Vannever Bush was a scholar involved with the invention and development of electronic digital computers. In his 1945 article “As We May Think,” he predicted that computers would allow information workers to navigate and contribute to nearly infinite information pathways. He predicted workers would use a device called a memex to navigate and create paths through the mass of information. In many ways, the World Wide Web functions as Bush’s memex; this is especially true of the web since the development and widespread adoption of web 2.0 tools and social media, through which users consume and create vast information.
The memex was perceived as a neutral technology. The adjective neutral captures the idea that the technology exerts no influence on the nature of the work completed with the machine. For Bush, consuming and creating information in the memex would be the same as consuming and creating information on print. The amount of information would change and using it would be more efficient, but the nature of the work and the nature of the workers’ understandings would be unaffected.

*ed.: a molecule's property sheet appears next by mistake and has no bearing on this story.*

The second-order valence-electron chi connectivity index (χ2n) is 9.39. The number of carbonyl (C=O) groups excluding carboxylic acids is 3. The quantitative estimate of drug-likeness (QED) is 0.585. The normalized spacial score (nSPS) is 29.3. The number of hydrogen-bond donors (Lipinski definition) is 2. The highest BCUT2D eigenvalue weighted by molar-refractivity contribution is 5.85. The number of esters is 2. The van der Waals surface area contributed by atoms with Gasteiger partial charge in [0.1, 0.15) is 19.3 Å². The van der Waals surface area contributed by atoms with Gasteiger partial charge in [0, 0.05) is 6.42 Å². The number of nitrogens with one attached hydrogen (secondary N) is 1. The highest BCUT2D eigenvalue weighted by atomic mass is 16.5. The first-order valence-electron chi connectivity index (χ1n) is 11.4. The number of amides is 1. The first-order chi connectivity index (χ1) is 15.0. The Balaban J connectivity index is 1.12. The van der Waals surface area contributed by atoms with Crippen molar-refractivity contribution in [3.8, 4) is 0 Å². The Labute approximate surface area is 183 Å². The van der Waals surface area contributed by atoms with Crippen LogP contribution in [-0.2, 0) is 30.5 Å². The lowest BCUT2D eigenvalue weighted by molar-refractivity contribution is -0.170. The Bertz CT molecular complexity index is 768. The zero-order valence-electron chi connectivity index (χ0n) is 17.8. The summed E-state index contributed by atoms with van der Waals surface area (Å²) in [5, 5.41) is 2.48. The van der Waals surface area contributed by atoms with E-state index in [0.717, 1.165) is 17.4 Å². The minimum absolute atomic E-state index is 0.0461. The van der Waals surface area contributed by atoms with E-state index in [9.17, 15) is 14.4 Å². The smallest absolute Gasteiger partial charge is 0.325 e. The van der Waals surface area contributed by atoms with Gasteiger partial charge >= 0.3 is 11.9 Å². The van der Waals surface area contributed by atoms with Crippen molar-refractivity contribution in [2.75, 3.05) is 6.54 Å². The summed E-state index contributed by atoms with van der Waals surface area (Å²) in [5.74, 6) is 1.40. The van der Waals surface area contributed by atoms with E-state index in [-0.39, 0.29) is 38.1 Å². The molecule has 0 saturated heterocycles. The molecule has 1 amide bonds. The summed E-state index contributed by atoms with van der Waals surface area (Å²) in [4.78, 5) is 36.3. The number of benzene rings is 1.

The devices and networks we use do treat information as neutral. From a system design perspective, the goal is to move messages quickly, reliably, and securely regardless of the contents. The message “baby is a healthy girl” that comprises 22 characters including spaces is the same as “grandmother died today” when sent as text. Each requires the same computing resources to compose transmit and receive; we will ignore the predictive algorithms that can be used to compress messages. Those messages sent between siblings, however, would produce much different responses, so the information is decidedly non-neutral to humans.
Philosophers and scholars now observe that not only information, but also technologies are not neutral. The tools we have and how we use them influence how we act, interact, and—especially with information technology—think. Neil Postman, summarized the comprehensive influences of technology on human cognition: “New technologies alter the structure of our interests: the things we think about. They alter the nature of our symbols: the things we think with. And they alter the nature of community: the arena in which thoughts develop” (1993, 20) (emphasis in the original).
Bush, Vannevar. 1945. “As We May Think.” Atlantic Monthly 176(1): 101-108.
Postman, Neil. 1993. Technopoly: The Surrender of Culture to Technology. New York: Vintage Books.